Can’t get enough Cannas this season!
The rage for tropicals in the landscape continues, further heightened by PHS featuring plants from Hawaii at the Flower Show this year. There’s no easier tropical to grow than cannas. The leaves alone offer valuable structure and color in the garden: nice and big, intense color rising 3-4 feet and staying healthy looking all summer. Then, the lascivious blooms starting in midsummer, towering for weeks above the leaves. Ooo Ooo. In your flower bed or as a thriller in a big container, you need to plant cannas this year, Plus remember, you can just lift them up in the fall and store them for another year of color, so you’re really investing in a perennial when you you bring one (or more, please) home.
This year, we’ve got three of the most beautiful, long-blooming cannas for you to drool over:
Australia, featuring lush burgundy leaves topped by deep red blooms. We know how burgundy/purple makes other colors pop, so this this canna will work for you all season. The deep red flower in the heat of summer will make you feel that your are in the islands somewhere, even on your own patio.
Pacific Beauty, with blue-grey foliage to contrast against your green plants, are topped with what Tony Avent describes as ‘fluorescent pumpkin’ blooms. Who isn’t happy when they see orange in the garden? A sure lift in your container or summer border.
Pretoria, featuring the fanciest foliage of the three, with a chartreusey-yellow stripe that beckons you to come close. Who needs bloom with leaves like this? But the canna delivers a bright orange bloom that glows in your garden for weeks. Irresistible.
Everybody loves Baby Elephants -- especially their Ears!
We’re featuring two spectacular new Elephant Ears, aka Colocasia, this year. Like the canna, these tubers are great eye-catchers in big pots or in your flower bed. They both grow to about four feet, like moist soil and can handle more shade than cannas. ‘Blue Hawaii’ has huge, heart-shaped leaves with striking purple stems and veining. Imagine riffing off of that purple with purple foliage plants and a few pops of blooming color to build a container design. ‘Tea cup’ is just that, its leaf reaches up to catch rain water and then elegantly offers it to passerby for a sip. A unique form for a colocasia that works both in containers and the border.
Coleus has been relied upon for some color other than green in the shaded garden since Victorian days, but today’s new varieties are no reticent prudes. They’re big, blowzy, giant leaved, wildly bright, and love the sun. They command attention smack in the center of any container or, if serving as a back up player, take a 10-minute solo improv. There’s ‘Big Red Judy’ teetering up to 3 feet tall with confidence and ‘Dipt n Wine’ reaching almost as high with red scalloped leaves dolloped with yellow and edged in an eye-catching chartreuse. But wait, there’s ‘Trusty Rusty’ (Is it really the names I love?) with foliage more on the coppery side and with yellow edging, and this year’s winning name ‘Fishnet Stockings’ (beating out Actaea ‘Black Negligee’ from a couple of years ago), with a screaming green leaf heavily veined in deep purple. Take a deep breath, straighten your tie and escort some of these ladies home for some fun … in the garden.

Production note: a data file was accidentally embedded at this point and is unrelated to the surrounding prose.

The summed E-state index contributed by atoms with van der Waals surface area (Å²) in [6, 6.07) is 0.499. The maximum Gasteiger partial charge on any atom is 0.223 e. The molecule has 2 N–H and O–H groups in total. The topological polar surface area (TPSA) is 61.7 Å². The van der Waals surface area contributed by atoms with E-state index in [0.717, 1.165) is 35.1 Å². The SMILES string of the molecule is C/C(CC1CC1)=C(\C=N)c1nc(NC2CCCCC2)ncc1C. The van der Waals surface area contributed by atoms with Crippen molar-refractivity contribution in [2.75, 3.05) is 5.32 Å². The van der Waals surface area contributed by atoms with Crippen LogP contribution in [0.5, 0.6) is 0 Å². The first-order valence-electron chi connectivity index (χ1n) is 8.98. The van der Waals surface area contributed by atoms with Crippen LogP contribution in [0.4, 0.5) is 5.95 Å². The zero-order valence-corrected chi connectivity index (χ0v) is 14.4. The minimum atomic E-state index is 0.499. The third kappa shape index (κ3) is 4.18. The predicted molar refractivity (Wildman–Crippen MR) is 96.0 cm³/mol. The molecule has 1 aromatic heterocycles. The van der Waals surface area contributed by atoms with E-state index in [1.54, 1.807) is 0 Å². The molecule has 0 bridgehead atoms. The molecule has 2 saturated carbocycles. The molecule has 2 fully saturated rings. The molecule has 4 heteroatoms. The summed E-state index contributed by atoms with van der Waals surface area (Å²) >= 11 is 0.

Rock Star of the Tropics
Cordyline ‘Red Star’ needs no companions to be a sure hit in your container garden. This bold, burgundy-leaved wonder will grow to tower almost 6 feet and you will love the architecture and attitude she brings to recharge all your floppier foliage and flowers.
If we’re featuring scent in the garden this year we have to have Brugmansia -- lots of Brugmansia. Commonly call Angel’s Trumpet, there’s nothing quiet about these girls. They are all life-sized tropical wonders you’ll want tuck under your arm and take home. Keep them happy in full sun and by midsummer they will bear you huge pendulous flowers that envelop you in heady spiced perfumes during the evening. ‘Betty Marshall’ has white flowers, ‘Insignus Pink’ has -- guess. And ‘Miner’s Dream’, clearly our most exotic with that name, has pink flowers on gorgeous green foliage edged in creamy white. For once, three plants doth a garden make in which to luxuriate once the sun goes down.
Yes, we do have Bananas!
What would a tropical container garden be without a huge muss? These easiest-to-care for plants keep growing and producing the most astonishing leaves all summer. Then hack them down low on the stem and bring them in for the winter and start the show all over again next year. ‘Zebrina’ is my favorite banana, with strong green leaves with gorgeous red blotches. It looks good with everything and amazing by itself with just a bit of ground cover edger. It takes wind well and doesn’t get too tall, topping out at maybe six feet. ‘Siam Ruby’ also plays well with others, well, she can also slam dunk the winning point if she reaches 8 feet. Rich burgundy foliage flecked with green, she’s a fine complement to ‘Zebrina’ and, I think, the ‘go to’ plant for that red you need to get all the greens in your garden to pop this year.
I absolutely love this tropical ginger. It’s the first plant I bought on Maui and I’ve been planting it everywhere in the garden and potting it up as a houseplant. It goes anywhere in the shade and always looks great, while demanding very little in return except to ‘please do not let me dry out’. Now we have this tropical charmer here at the sale for the first time and I must have more! It is the perfect container plant to bring amazing color to your shade garden. The beautifully shaped elongated and slightly glaucous leaves are streaked in creamy white; the undersides are a rich wine. Can you see this working with a lot of things or making a huge statement all by itself? You should, because it will!
Ilona Ontscherenki - Plan Sale Co-Chair